From on-demand groceries to disappearing photos, startups are raising a lot of money. And valuations have skyrocketed.
When Instagram was acquired by Facebook for $US1 billion in 2012, the number was jaw-dropping. WhatsApp’s $US19 billion acquisition two years later made Instagram’s sale seem cheap. Now, companies like Uber are raising $US1 billion+ rounds before they even hit the public markets.
In these frothy times, investors are throwing eye-popping sums at early-stage companies.
On Wednesday, news broke that Jet.com, a startup that wants to compete with Amazon, raised $US140 million at a $US450 — 600 million valuation. Before that, it raised $US80 million.
The catch: it hasn’t launched yet.
So that’s $US220 million for a startup that has no minimum viable product, no proof of concept, and isn’t open for business.
What. The. Heck.
More specifically, what the heck are investors thinking?
Sometimes, big early bets work out. Tesla and Workday both raised tens of millions early in their lifecycles; now they’re publicly-traded companies. Wayfair and Github raised more than $US100 million during their first rounds of financing, but they bootstrapped their ways to proven business models first. Oscar, a year-old health-insurance startup, also raised $US80 million pre-launch.
Most often, raising that much money during a startup’s infancy is the kiss of death. Founders spend the money carelessly and there’s no urgency to figure out a business model.
Take Fab for example. Within its first year, the e-commerce startup raised over $US150 million. One year later, it spent almost all of the cash and realised it had no sustainable business model. Airtime, Sean Parker’s video startup, raised $US33 million and had a celebrity-filled launch, then flopped. Clinkle boasted the largest seed round in Silicon Valley history at $US25 million then failed to launch its payment product.
So again, what are Jet.com founder Marc Lore, and his investors thinking?
One person with knowledge of the Jet deal attempted to explain investors’ logic.
There are two types of startups, this person reasoned: consumer products, and industry-changing products. Consumer products like Instagram, Snapchat and Twitter don’t need much money when they launch; they just need to create a minimum viable product. Later, while they scale, they need tons of money to maintain servers, hire top talent, and sustain growth. After they scale, they figure out how to monetise.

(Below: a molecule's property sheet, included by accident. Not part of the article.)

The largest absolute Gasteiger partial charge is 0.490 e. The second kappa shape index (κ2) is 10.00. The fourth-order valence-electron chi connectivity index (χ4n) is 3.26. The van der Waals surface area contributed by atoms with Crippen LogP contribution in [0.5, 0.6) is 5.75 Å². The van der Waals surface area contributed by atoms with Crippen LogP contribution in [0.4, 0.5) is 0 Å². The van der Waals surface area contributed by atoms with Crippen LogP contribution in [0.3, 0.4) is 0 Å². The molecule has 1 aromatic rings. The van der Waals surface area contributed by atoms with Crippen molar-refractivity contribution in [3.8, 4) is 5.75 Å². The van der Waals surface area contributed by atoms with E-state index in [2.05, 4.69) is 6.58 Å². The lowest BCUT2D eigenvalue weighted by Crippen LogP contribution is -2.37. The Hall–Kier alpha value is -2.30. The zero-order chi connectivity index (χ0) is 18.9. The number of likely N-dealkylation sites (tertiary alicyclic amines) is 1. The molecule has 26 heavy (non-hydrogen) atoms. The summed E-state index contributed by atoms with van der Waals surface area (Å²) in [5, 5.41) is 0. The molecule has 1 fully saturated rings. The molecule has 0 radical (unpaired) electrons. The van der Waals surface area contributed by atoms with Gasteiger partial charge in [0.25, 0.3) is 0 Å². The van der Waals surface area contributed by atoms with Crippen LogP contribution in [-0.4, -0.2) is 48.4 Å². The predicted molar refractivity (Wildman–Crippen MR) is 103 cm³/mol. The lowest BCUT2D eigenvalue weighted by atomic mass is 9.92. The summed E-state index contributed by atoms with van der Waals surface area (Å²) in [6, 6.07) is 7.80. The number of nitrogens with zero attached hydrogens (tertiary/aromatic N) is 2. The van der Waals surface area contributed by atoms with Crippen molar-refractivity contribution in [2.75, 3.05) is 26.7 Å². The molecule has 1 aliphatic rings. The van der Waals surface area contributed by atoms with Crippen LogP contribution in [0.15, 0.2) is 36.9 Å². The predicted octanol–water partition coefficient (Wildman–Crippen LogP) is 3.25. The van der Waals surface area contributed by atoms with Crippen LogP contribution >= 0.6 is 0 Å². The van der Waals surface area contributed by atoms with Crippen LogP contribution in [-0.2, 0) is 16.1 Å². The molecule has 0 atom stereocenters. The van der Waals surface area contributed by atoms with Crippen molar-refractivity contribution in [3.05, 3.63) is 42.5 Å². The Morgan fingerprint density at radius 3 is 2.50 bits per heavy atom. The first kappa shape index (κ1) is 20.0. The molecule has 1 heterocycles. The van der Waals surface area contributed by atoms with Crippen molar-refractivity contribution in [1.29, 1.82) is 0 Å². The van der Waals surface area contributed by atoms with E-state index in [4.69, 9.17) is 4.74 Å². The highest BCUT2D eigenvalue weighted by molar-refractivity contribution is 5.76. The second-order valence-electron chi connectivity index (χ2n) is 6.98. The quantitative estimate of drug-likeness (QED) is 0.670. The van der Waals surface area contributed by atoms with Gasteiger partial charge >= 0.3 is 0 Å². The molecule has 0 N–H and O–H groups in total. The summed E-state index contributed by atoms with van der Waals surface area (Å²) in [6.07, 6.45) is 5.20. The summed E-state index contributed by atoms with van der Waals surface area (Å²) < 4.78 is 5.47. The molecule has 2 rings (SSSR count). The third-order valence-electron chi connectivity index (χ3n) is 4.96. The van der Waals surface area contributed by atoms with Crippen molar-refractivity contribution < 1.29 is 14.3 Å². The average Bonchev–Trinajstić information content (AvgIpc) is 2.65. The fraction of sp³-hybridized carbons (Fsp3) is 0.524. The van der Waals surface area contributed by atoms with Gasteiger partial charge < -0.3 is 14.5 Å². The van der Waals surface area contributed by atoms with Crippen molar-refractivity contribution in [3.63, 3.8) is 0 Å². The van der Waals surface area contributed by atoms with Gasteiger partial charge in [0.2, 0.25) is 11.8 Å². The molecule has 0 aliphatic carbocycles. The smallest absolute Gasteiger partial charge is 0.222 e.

Industry-changing startups, like ones tackling healthcare, education or financial services, require gobs of money up front. Jet.com’s goal is to innovate on product prices. Its technology adjusts prices in real-time based on where the user is located, and how he or she bundles items in online shopping carts. Both of these factors can decrease shipping costs, which enable Jet to offer prices that compete with, and are ideally lower, than other retailers like Amazon.
“With Jet, they are raising a tremendous amount of money so they can build the infrastructure to support their model,” this person said. “There is a tremendous amount of risk involved but it takes capital to try and compete with Amazon.”
Marc Lore, Jet.com’s founder and CEO, says the $US140 million round he just raised was “opportunistic.” Fundraising is usually a long, distracting process for startups, and now he doesn’t have to worry about that after Jet launches.
“Dilution is the downside, but you have the capital ready to go,” Lore explains. “I don’t want to be distracted when the business starts to take off the way we believe it will. Having the money puts us in a great position. We’re not just going to spend it in a different way than we would [if we didn’t have it]. It’s just to support the growth that we believe will happen.”
Still, it’s hard to think of any startup that’s raised gobs of money before launch and survived.
Andy Weissman, a partner at Union Square Ventures in New York, doesn’t think generalizations work with startups, even one as mind-boggling as Jet.com.
“Probably the only thing I’ve learned about startups is that most attempts to generalize fails,” Weissman tweeted. “The harder question then is to figure out what are outliers and what are patterns later to match.”
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